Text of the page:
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Yearbook awards for the 2021 WNBA season

September 15, 2021, 7:00 PM ● Yoyo Sarmenta, Renee Ticzon

Comeback player of the year? Biggest breakthrough moment? Best team Twitter account? Before the WNBA's regular season ends, let's hand out some yearbook-style awards.

Jonquel Jones is the biggest of big-time ballers this season.

The 2021 WNBA regular season is coming to a close, and it's time to recognize those who have earned our praise. But we're not talking about the MVP, Coach of the Year, or Most Improved Player awards. We're going to dish out some superlatives instead. 

NBA.com Philippines is taking the league back to high school with our yearbook awards for this season.

Biggest-Time Baller: Jonquel Jones

There have been many stellar individual performances from the W this season, but no other player has put up more impressive numbers while leading her team atop the standings. Jonquel Jones is an MVP frontrunner for a reason, and the Connecticut Sun's 24-6 record is a testament to her on-court brilliance. 

Through 25 games, Jones is averaging career-highs in points (19.6) and assists (2.8). She's leading the league with 11.2 rebounds per game, while maintaining solid defensive presence, posting 1.4 steals and 1.2 blocks. This woman brings it every single game. 

She already has two All-WNBA Second Team honors, three All-Star selections, a  Most Improved Player award (2017), and a Sixth Woman of the Year award (2018). Is the Most Valuable Player trophy right around the corner? 

Comeback Player of the Year: Kelsey Plum

In June 2020, Kelsey Plum tore her Achilles tendon and missed the entire 2020 WNBA season. "I’ll be back, better than ever. Just wait on it," she tweeted back then. 

A year later, she stood by her words and is now playing her best basketball. This past July, on the anniversary of the day she was able to walk again after surgery, she struck gold for Team USA in 3x3 basketball. 

After posting modest averages of 8.9 points, 3.5 assists, and 2.4 rebounds in her first three years in the league, she's back on the court better than ever. She upped her scoring to a personal-best 14.3 points through 24 games for the Las Vegas Aces, while putting up 3.8 assists, 2.4 rebounds, and shooting 38.2 from deep. She's been a flamethrower off the bench for the Aces and is a serious candidate for Sixth Woman of the Year.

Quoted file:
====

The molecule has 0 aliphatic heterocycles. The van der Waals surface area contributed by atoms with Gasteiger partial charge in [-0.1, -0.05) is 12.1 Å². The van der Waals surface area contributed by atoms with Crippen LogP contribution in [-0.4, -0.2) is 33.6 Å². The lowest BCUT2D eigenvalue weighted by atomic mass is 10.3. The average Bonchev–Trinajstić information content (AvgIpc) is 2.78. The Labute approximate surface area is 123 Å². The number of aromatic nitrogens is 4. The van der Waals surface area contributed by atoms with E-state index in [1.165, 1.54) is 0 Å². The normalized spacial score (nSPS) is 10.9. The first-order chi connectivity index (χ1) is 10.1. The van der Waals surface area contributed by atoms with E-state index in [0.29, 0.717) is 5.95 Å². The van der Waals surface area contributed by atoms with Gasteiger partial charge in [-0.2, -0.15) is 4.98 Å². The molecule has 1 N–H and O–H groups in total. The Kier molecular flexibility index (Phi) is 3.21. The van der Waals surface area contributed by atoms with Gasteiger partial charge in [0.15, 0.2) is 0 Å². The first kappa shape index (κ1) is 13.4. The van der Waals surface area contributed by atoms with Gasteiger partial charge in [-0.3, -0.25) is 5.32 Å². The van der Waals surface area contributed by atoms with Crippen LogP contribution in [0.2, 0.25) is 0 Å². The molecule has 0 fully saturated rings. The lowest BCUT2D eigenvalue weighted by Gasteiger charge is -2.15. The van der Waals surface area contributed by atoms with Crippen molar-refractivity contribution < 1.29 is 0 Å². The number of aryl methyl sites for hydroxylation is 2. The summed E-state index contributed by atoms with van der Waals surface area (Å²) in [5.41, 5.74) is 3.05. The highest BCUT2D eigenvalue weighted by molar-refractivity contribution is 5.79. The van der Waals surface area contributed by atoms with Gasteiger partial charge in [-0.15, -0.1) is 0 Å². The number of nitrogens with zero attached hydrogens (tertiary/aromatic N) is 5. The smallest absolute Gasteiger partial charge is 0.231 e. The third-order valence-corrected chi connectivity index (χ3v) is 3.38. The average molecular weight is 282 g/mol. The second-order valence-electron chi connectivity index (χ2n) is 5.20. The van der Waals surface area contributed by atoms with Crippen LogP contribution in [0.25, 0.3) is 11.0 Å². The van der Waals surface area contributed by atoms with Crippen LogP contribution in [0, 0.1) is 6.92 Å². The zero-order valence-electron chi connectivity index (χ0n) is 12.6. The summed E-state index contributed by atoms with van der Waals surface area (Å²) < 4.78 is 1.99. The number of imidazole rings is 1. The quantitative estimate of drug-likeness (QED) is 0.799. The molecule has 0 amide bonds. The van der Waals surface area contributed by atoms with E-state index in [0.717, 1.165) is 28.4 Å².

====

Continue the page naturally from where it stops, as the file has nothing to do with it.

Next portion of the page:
Biggest Breakthrough Moment: Layshia Clarendon

Layshia Clarendon entered this season as the WNBA's first openly transgender and non-binary player. Last January, Clarendon got a top surgery and posted a powerful caption on Instagram, expressing his freedom and joy.  

"I want Trans people to know and see that we’ve always existed & no one can erase us!" said Clarendon, who uses all pronouns (she/her/they/them/he/him). 

Clarendon is a proud member of the LGBTQIA+ community and an activist. He is part of the WNBPA and the league's Social Justice Council, all while being a floor general for the Minnesota Lynx.  His story and outspokenness has been a learning experience for the fans, the media, and the rest of the world. 

Whether it's knowing the powerful usage of pronouns or understanding the struggles that trans people face, their openness and honesty have allowed fans to learn more. As people continue to understand Clarendon’s story, they have become a source of inspiration for being true to oneself. 

Quote of the Year: Maya Moore

Maya Moore filled the headlines in 2019 when she announced that she’s taking a break from basketball to focus on fighting for criminal justice reform. Over the past couple of years, she worked tirelessly on overturning the wrongful conviction of her now husband, Jonathan Irons, who was imprisoned for over two decades after receiving a 50-year sentence in 1998. 

Moore wants the headlines to highlight her incredibly important advocacy..

“The headline has been centered around the courage it took for me to step away from the game of basketball,” Moore said as she accepted her Arthur Ashe Courage Award at the 2021 ESPYS last July. “I’d say my courage has not been in me not playing, but in the emotional, mental, and spiritual outpouring into love and fighting against injustice.”

"Power is not meant to be gripped with a clenched fist or to be hoarded,” she also said. “But power is meant to be handled generously so we can thoughtfully empower one another to thrive in our communities for love's sake, championing our humanity before our ambitions."